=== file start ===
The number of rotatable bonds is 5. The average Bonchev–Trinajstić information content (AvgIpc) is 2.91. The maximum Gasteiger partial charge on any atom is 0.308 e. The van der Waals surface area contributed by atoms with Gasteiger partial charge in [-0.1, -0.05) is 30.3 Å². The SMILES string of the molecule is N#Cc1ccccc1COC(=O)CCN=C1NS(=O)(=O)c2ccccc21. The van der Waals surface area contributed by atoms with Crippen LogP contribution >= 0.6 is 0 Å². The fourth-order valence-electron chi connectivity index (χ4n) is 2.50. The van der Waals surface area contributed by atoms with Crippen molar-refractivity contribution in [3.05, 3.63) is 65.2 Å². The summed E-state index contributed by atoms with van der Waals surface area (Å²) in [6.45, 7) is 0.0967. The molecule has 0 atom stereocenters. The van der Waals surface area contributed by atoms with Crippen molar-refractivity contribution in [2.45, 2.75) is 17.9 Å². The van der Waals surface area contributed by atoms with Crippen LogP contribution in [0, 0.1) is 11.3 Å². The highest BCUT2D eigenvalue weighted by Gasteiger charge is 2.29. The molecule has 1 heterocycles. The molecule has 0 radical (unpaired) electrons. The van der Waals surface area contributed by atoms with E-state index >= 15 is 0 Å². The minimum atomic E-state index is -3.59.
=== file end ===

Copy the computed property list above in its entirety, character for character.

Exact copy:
The number of rotatable bonds is 5. The average Bonchev–Trinajstić information content (AvgIpc) is 2.91. The maximum Gasteiger partial charge on any atom is 0.308 e. The van der Waals surface area contributed by atoms with Gasteiger partial charge in [-0.1, -0.05) is 30.3 Å². The SMILES string of the molecule is N#Cc1ccccc1COC(=O)CCN=C1NS(=O)(=O)c2ccccc21. The van der Waals surface area contributed by atoms with Crippen LogP contribution >= 0.6 is 0 Å². The fourth-order valence-electron chi connectivity index (χ4n) is 2.50. The van der Waals surface area contributed by atoms with Crippen molar-refractivity contribution in [3.05, 3.63) is 65.2 Å². The summed E-state index contributed by atoms with van der Waals surface area (Å²) in [6.45, 7) is 0.0967. The molecule has 0 atom stereocenters. The van der Waals surface area contributed by atoms with Crippen molar-refractivity contribution in [2.45, 2.75) is 17.9 Å². The van der Waals surface area contributed by atoms with Crippen LogP contribution in [0, 0.1) is 11.3 Å². The highest BCUT2D eigenvalue weighted by Gasteiger charge is 2.29. The molecule has 1 heterocycles. The molecule has 0 radical (unpaired) electrons. The van der Waals surface area contributed by atoms with E-state index >= 15 is 0 Å². The minimum atomic E-state index is -3.59.